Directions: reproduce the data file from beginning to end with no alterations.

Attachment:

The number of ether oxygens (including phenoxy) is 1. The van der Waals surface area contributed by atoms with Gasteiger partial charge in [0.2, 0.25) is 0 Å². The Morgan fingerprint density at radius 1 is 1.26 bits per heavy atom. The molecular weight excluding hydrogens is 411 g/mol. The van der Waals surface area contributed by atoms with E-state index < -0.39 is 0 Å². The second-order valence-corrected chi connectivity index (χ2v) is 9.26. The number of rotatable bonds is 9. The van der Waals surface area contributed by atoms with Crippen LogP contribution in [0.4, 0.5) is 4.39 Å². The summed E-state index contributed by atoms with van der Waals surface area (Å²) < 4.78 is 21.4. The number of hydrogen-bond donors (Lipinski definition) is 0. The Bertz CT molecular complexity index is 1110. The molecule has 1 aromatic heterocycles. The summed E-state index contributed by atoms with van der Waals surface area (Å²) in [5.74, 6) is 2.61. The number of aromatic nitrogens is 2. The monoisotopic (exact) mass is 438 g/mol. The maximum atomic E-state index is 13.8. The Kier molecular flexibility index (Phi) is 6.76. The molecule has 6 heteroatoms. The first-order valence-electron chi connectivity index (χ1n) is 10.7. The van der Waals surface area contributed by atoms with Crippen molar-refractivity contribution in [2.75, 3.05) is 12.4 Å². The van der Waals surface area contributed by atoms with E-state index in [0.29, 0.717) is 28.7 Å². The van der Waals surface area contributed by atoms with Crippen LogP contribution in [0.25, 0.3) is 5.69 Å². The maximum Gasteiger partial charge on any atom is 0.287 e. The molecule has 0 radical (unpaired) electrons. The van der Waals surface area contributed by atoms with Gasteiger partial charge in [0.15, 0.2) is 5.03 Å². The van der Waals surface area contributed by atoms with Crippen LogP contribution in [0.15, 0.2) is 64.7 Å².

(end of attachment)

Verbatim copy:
The number of ether oxygens (including phenoxy) is 1. The van der Waals surface area contributed by atoms with Gasteiger partial charge in [0.2, 0.25) is 0 Å². The Morgan fingerprint density at radius 1 is 1.26 bits per heavy atom. The molecular weight excluding hydrogens is 411 g/mol. The van der Waals surface area contributed by atoms with E-state index < -0.39 is 0 Å². The second-order valence-corrected chi connectivity index (χ2v) is 9.26. The number of rotatable bonds is 9. The van der Waals surface area contributed by atoms with Crippen LogP contribution in [0.4, 0.5) is 4.39 Å². The summed E-state index contributed by atoms with van der Waals surface area (Å²) < 4.78 is 21.4. The number of hydrogen-bond donors (Lipinski definition) is 0. The Bertz CT molecular complexity index is 1110. The molecule has 1 aromatic heterocycles. The summed E-state index contributed by atoms with van der Waals surface area (Å²) in [5.74, 6) is 2.61. The number of aromatic nitrogens is 2. The monoisotopic (exact) mass is 438 g/mol. The maximum atomic E-state index is 13.8. The Kier molecular flexibility index (Phi) is 6.76. The molecule has 6 heteroatoms. The first-order valence-electron chi connectivity index (χ1n) is 10.7. The van der Waals surface area contributed by atoms with Crippen molar-refractivity contribution in [2.75, 3.05) is 12.4 Å². The van der Waals surface area contributed by atoms with E-state index in [0.29, 0.717) is 28.7 Å². The van der Waals surface area contributed by atoms with Crippen LogP contribution in [0.25, 0.3) is 5.69 Å². The maximum Gasteiger partial charge on any atom is 0.287 e. The molecule has 0 radical (unpaired) electrons. The van der Waals surface area contributed by atoms with Gasteiger partial charge in [0.15, 0.2) is 5.03 Å². The van der Waals surface area contributed by atoms with Crippen LogP contribution in [0.15, 0.2) is 64.7 Å².